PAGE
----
Consider the Trade-Off Between Cost and Service Reliability When Operating Shared Ride Modes in Low-Density and Off-Peak Service Environments.

Mobility Pilot Integrating Transit with Shared Rides to Provided Additional Commute Options to Fixed-Route Transit Travelers in Tucson, Arizona. 

Date Posted
01/29/2024
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Identifier
2024-L01208

This study presented the results of an independent evaluation of the Regional Transportation Authority (RTA) of Pima County Adaptive Mobility with Reliability and Efficiency (AMORE) Mobility on Demand (MOD) Sandbox Demonstration implemented in the Tucson, Arizona metropolitan area. This study involved improvement of the existing fixed-route transit system in terms of reliability and efficiency and increasing ridership while delivering a seamless user experience. The evaluation involved exploring 10 hypotheses surrounding the project’s impact on travel behavior, user experiences, and costs. The AMORE pilot ran from October 2018 to May 2019, emphasizing the creation of a financially viable mobility network. This included the launch of a subscription-based, app-accessible transit service named RubyRide, offering a cost-effective solution for daily commuting and connecting to other public transportation. The initiative aimed to improve usage and capacity, and to integrate community-driven carpooling seamlessly. In August 2019, a series of interviews with stakeholders and project partners were conducted, gathering insights from the pilot's execution. Participants included the Pima Association of Governments, various private transit providers, transportation technology firms, and RubyRide. 

The interviews revealed key lessons learned from the pilot project related to service area selection, labor, insurance, marketing, Wheelchair-Accessible Vehicles (WAVs), and technical challenges, including the onboarding process.

  • Allocate labor wisely considering the trade-off between cost and service reliability when operating shared ride modes in low-density and off-peak service environments. Transportation Network Companies (TNC) serving lower-density and rural areas are often unreliable and have a high likelihood that no drivers will be available. In this study, to overcome this reliability challenge, drivers were hired and paid on an hourly basis, which kept a certain number of drivers on-call but led to the depletion of funds more quickly than if drivers had been dispatched and paid on a per-trip model.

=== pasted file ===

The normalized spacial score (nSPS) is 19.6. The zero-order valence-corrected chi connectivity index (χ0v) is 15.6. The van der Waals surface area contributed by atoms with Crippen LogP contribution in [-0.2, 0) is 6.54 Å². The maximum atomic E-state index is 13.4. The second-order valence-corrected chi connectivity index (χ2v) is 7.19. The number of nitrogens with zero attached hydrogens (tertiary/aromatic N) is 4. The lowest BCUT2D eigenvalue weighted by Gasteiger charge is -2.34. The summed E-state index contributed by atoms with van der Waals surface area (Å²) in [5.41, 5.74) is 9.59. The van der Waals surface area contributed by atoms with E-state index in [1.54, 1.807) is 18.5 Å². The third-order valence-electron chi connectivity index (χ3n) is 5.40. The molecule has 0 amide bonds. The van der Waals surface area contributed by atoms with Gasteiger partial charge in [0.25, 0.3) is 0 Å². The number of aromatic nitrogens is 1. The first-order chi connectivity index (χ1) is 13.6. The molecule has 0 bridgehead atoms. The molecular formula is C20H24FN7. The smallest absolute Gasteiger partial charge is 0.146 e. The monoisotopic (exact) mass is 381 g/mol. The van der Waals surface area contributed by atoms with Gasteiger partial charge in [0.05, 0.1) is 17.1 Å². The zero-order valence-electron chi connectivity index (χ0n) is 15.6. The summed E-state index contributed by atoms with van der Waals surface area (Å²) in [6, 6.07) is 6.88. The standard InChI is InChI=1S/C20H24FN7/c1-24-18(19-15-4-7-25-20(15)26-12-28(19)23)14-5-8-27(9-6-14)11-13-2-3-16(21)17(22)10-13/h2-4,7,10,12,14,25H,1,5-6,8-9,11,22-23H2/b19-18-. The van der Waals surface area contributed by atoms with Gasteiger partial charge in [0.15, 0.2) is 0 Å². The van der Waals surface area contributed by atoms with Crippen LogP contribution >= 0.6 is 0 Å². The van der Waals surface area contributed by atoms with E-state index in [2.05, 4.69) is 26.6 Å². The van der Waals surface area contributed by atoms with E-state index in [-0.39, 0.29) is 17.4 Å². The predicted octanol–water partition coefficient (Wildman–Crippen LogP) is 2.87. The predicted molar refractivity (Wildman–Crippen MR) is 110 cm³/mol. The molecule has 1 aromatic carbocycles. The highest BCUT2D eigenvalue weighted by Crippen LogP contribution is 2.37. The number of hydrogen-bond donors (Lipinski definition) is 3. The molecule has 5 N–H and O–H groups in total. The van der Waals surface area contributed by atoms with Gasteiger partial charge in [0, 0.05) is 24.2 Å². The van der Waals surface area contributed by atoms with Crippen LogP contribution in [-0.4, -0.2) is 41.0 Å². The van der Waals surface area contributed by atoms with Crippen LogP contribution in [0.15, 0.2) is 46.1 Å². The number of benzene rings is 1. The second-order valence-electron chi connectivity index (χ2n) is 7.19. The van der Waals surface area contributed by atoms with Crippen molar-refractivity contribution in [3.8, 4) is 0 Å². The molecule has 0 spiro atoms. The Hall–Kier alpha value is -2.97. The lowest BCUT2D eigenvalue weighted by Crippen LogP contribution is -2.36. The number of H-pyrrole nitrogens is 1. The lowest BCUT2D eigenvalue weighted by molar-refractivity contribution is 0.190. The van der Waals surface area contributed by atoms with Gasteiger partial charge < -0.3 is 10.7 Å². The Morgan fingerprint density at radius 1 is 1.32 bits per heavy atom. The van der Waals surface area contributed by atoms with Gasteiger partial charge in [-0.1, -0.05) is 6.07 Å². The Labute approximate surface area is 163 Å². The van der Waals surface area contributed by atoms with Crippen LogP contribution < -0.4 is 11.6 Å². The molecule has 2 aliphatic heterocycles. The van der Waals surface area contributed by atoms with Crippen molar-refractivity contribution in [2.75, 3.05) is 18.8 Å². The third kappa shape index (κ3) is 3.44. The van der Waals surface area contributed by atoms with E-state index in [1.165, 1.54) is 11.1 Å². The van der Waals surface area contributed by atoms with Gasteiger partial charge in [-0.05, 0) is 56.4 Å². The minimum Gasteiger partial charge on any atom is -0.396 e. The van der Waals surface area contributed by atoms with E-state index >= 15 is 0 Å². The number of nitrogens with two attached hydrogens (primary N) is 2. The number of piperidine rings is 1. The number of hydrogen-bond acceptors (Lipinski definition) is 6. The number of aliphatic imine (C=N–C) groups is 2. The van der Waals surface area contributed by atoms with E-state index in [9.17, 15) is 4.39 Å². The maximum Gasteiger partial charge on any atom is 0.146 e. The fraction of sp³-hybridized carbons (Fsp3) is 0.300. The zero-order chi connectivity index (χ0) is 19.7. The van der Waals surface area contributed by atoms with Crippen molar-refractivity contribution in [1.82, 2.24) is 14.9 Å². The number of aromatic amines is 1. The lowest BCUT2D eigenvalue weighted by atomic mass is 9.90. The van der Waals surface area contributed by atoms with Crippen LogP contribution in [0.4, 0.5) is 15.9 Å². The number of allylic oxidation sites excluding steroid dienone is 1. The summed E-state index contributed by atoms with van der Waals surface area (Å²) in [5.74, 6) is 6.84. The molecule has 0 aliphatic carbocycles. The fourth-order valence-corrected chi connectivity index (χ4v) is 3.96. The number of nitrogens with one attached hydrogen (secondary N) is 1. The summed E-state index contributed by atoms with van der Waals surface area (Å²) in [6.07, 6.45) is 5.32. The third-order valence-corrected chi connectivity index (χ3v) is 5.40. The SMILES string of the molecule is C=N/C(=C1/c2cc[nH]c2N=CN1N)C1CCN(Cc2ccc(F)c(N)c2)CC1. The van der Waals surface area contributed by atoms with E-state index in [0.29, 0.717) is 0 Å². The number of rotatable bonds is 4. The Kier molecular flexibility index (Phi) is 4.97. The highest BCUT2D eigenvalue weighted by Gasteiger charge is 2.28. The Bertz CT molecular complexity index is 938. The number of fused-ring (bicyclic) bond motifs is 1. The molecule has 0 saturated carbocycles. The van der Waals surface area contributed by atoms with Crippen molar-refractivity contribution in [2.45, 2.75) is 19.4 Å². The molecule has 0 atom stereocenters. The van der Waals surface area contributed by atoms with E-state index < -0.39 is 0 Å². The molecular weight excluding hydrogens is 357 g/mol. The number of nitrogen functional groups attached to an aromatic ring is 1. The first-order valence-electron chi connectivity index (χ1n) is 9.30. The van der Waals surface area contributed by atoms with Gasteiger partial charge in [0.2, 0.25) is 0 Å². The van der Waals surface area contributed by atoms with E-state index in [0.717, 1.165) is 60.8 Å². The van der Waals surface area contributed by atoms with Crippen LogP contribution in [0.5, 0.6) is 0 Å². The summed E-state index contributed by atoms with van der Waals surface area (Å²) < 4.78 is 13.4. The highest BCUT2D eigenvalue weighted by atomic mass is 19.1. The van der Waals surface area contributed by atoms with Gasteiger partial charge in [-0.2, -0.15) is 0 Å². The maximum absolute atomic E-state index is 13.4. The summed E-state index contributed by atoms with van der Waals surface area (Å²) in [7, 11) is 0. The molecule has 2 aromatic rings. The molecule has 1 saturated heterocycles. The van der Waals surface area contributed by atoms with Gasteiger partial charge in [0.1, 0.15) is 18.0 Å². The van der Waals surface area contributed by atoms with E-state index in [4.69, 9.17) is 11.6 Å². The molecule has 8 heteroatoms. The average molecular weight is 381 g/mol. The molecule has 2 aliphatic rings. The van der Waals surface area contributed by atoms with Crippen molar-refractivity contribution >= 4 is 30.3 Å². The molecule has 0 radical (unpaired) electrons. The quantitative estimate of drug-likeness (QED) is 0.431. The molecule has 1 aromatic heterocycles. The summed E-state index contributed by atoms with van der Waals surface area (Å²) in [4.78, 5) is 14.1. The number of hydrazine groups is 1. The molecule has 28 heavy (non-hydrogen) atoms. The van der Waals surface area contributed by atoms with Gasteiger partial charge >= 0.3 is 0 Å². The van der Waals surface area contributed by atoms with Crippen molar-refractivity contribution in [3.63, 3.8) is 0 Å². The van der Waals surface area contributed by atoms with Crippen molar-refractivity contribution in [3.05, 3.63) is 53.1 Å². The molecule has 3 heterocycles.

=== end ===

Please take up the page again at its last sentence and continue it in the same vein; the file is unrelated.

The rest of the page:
• Select a service area with the purpose of developing a service to meet an unmet mobility need. In this study, the selected service area led to some challenges during the pilot implementation, since a small service area was selected with the goal of designing a service that replaced the existing fixed-route service, rather than considering the travel demands, and major origins and destinations while deciding on the service area. 
  • Recognize potential technical challenges, big or small. This study revealed lessons about addressing small technical challenges during early rollout, such as trip dispatch issues and Android-specific app problems. It highlighted the importance of accurate geocoding within the service area for efficient user location setting. The onboarding process emphasized the need for alternative payment methods for users without credit or debit cards, although this feature was not widely used.
  • Be aware of challenges in getting insurance when operating a TNC-dependent service. In this study, insurance was a notable challenge that delayed the project since the insurance companies were hesitant to insure the TNC model where drivers were using their own vehicles. Eventually, a third-party application that uses smartphone sensors and algorithms to predict risk, and shares these data with the insurance provider was integrated into the insurance process to get the insurance provider company on board, which added an additional six months to the project timeline.
  • Emphasize marketing with education and outreach efforts through multiple stakeholders to eliminate any preconceived notions of the public about TNCs. A multifaceted community engagement strategy was employed, including diverse outreach methods and targeted media campaigns. Challenges were faced in digital marketing due to the project's limited geographic scope and small population size. 
  • Acquire WAVs only if no other options exist. In this study, WAVs were leased from a third party to be added to the RubyRide system. However, it was challenging in attracting WAV users, likely due to the existing preference of users for the familiar local paratransit provider.

Mobility on Demand (MOD) Sandbox Demonstration: Regional Transportation Authority (RTA) of Pima County Adaptive Mobility with Reliability and Efficiency (AMORE) Evaluation Report

Mobility on Demand (MOD) Sandbox Demonstration: Regional Transportation Authority (RTA) of Pima County Adaptive Mobility with Reliability and Efficiency (AMORE) Evaluation Report
Source Publication Date
10/01/2021
Author
Martin, Elliot; Adam Cohen; Stephen Wong; Sena Soysal; Susan Shaheen; and Les Brown
Publisher
Prepared by Transportation Sustainability Research Center (TSRC) for U.S. Department of Transportation
Other Reference Number
FTA Report No. 0202

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